We all use pens to write, but did you know…
How to write a great wedding speech
They say weddings are stressful events to organise, but I think it is arguable that writing a wedding speech is one of the hardest and most daunting tasks of the big day. This wonderful yet unenviable task is often expected of the Best Man, the Father of the Bride, and sometimes the Maid of Honour or a bridesmaid. In fact, if someone close to you is getting married, you could be asked to do a speech, whatever your relationship with the happy couple; whilst the tradition of speeches is still going strong at weddings, the people delivering them is far more varied now than ever before.
Other wedding guests often anticipate the speeches with excitement, and people will probably expect to laugh, and maybe cry a little too. This expectation places a big pressure on the speech writers. Should you share that secret from your school days? Is that joke a step too far? Will anyone laugh at that anecdote, or is it boring? Take a look through our top tips below, and blow the wedding party away with your speech writing skills!
Write it down
The first tip is a simple one: DO write it down. Don’t try to wing it – you don’t know how much your nerves will affect you on the day. Don’t leave it until the last minute either – give yourself plenty of time to write it and rewrite it as needed. You will save yourself a lot of stress by starting your speech writing in plenty of time.
Take it seriously
It may be a bit daunting, and you may not be very keen on the idea of public speaking, but it is an honour to be asked to speak on someone’s wedding day. Approach it with a serious manner. A lot of trust is being placed on you, so you don’t want to let the happy couple down on the day by not having taken your role seriously.
Make sure you are accurate with details that matter, such as names and dates. Nobody wants to witness a Best Man mispronounce a late relative’s name. This is why writing it down is so important – if your notes say Judy, you are much less likely to read it and then say Sue by mistake!
Less is more
It is far better to deliver a short but brilliant speech than to deliver a 20 minute speech with 5 minutes of great content, and 15 minutes of waffle. Be concise. If you feel yourself drifting from the point you intended to make, take a look at your notes and get back on track.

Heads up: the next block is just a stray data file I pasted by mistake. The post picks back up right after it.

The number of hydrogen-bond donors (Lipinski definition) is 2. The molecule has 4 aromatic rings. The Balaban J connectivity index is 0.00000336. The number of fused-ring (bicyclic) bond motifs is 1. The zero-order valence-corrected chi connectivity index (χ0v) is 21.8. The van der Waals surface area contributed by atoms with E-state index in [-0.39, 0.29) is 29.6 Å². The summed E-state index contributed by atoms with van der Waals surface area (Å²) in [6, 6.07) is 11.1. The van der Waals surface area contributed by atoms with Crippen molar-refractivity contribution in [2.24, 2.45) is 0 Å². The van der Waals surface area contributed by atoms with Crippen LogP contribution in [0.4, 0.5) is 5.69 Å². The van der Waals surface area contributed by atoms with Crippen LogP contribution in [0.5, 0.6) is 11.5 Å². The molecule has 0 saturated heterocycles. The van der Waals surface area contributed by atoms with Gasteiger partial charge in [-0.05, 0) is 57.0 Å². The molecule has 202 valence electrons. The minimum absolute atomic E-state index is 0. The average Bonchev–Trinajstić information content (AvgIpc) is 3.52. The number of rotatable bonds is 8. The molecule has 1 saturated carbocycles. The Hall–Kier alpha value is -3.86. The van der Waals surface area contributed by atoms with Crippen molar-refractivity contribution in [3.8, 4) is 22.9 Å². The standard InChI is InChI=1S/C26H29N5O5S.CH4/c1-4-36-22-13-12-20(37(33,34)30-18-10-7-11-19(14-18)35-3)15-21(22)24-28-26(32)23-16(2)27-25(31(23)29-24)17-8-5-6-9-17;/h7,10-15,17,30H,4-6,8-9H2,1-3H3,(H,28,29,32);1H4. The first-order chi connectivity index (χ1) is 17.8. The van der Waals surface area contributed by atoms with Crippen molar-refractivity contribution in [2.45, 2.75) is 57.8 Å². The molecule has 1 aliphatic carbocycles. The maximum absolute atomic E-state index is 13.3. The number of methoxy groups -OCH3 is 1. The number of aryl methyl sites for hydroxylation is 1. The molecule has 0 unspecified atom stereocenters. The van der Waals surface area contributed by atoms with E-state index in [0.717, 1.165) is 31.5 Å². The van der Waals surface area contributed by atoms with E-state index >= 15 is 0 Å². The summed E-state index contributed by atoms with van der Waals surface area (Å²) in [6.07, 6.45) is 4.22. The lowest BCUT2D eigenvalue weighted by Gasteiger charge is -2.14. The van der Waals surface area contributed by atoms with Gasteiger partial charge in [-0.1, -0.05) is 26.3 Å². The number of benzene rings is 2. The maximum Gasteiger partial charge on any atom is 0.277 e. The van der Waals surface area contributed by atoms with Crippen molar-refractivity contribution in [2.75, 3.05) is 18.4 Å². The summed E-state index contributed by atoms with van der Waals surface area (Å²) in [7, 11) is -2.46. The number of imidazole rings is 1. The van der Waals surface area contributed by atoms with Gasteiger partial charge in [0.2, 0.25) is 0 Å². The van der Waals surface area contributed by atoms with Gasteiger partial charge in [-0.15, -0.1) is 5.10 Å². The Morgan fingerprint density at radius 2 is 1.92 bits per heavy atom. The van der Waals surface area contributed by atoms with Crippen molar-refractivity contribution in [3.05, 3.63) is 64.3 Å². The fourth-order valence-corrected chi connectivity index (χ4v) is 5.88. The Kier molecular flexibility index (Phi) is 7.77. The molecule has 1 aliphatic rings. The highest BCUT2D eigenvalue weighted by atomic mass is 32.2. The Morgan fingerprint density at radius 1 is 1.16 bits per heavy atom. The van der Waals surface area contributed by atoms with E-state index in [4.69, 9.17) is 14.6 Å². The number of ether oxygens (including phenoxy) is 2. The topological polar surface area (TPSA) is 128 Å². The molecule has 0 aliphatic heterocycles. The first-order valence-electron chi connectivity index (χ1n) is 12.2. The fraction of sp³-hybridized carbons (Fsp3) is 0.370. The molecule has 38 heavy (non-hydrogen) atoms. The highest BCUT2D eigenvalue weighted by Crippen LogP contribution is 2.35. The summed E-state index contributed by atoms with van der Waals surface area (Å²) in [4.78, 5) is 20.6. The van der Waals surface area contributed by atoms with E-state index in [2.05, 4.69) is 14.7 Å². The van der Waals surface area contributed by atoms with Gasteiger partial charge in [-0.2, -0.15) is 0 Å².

Long before the big day, run through your speech with a trusted and honest friend. Does it have flow? Is it offensive? Does it show the Bride & Groom in a positive light? Is it touching? Keep your audience in mind whilst you’re doing this.
Let your audience know who you are when you step up to the microphone. You may be close to the Bride or Groom, but the Bride’s Aunt, for example, probably doesn’t have a clue who you are. Sharing your identity will help the audience relate to you and what you are saying.
Share a story about the Bride & Groom
Everybody loves to hear a nice story about the happy couple – whether it is about when they first met, a funny story from their time together, or a lovely moment you witnessed. Keep it about the Bride and Groom, and not about yourself – it is their day after all.
Share a personal experience
Share a bit about the personality of the Bride and Groom. Perhaps the Bride got you through a tough time in your life, or the Groom’s Mother passed away leading him to raise money for a related charity. Or it might be as simple as the Bride always having a smile on her face, or time for others. Keep it positive and focus on their good traits.
Use humour sensibly
Don’t be vulgar or inappropriate; always keep your audience in mind. It will no doubt be a very mixed crowd, so keep it light. A popular way to inject humour into a speech is to gently rib the Bride or Groom, in a loving manner. Do not use ‘in-jokes’ or take the opportunity to have a dig at someone!
Make them cry
Weddings are emotional days for many involved, and most people expect to shed a tear during the speeches. Pop a heart-warming story into your speech, and pay homage to those who couldn’t attend the wedding due to ill health or their having passed away. Remember to lighten the mood before the toast though.
Use a quote
If you’re struggling to put your own thoughts into words, why not pop a famous and meaningful quote into your speech? Many people do, with success – just make sure it’s relevant!
Praise & compliment
No wedding speech is complete without a big dose of praise. Weddings are stressful for everyone involved, so any thanks and compliments will be gratefully received. Don’t forget to thank parents if they paid or contributed to the wedding. And I’m sure the Bride and Bridesmaids won’t mind being told they look beautiful, even if they’ve already been told 7 times!
End with a toast
Propose a toast to the Bride and Groom at the end of your speech. Ask everyone to raise their glass, and wish the newlyweds well on their future together. Don’t forget to take a sip yourself.